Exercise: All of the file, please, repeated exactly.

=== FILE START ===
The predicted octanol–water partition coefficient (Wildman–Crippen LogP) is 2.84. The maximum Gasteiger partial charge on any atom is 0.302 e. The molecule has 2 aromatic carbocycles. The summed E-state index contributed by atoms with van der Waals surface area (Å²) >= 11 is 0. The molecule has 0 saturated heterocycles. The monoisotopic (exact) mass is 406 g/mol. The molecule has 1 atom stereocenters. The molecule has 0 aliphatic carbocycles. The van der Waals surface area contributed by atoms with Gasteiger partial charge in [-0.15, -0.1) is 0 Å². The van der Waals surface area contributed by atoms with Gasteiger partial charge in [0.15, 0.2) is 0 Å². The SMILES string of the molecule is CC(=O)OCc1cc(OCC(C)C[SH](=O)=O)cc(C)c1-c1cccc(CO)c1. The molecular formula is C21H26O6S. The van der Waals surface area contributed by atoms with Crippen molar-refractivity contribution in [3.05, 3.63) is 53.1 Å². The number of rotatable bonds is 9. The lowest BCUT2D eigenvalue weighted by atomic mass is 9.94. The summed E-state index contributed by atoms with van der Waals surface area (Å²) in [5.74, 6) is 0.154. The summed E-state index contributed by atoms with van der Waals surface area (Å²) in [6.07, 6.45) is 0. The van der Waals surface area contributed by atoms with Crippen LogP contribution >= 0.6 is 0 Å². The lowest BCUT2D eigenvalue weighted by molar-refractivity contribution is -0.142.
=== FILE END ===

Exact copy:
The predicted octanol–water partition coefficient (Wildman–Crippen LogP) is 2.84. The maximum Gasteiger partial charge on any atom is 0.302 e. The molecule has 2 aromatic carbocycles. The summed E-state index contributed by atoms with van der Waals surface area (Å²) >= 11 is 0. The molecule has 0 saturated heterocycles. The monoisotopic (exact) mass is 406 g/mol. The molecule has 1 atom stereocenters. The molecule has 0 aliphatic carbocycles. The van der Waals surface area contributed by atoms with Gasteiger partial charge in [-0.15, -0.1) is 0 Å². The van der Waals surface area contributed by atoms with Gasteiger partial charge in [0.15, 0.2) is 0 Å². The SMILES string of the molecule is CC(=O)OCc1cc(OCC(C)C[SH](=O)=O)cc(C)c1-c1cccc(CO)c1. The molecular formula is C21H26O6S. The van der Waals surface area contributed by atoms with Crippen molar-refractivity contribution in [3.05, 3.63) is 53.1 Å². The number of rotatable bonds is 9. The lowest BCUT2D eigenvalue weighted by atomic mass is 9.94. The summed E-state index contributed by atoms with van der Waals surface area (Å²) in [5.74, 6) is 0.154. The summed E-state index contributed by atoms with van der Waals surface area (Å²) in [6.07, 6.45) is 0. The van der Waals surface area contributed by atoms with Crippen LogP contribution >= 0.6 is 0 Å². The lowest BCUT2D eigenvalue weighted by molar-refractivity contribution is -0.142.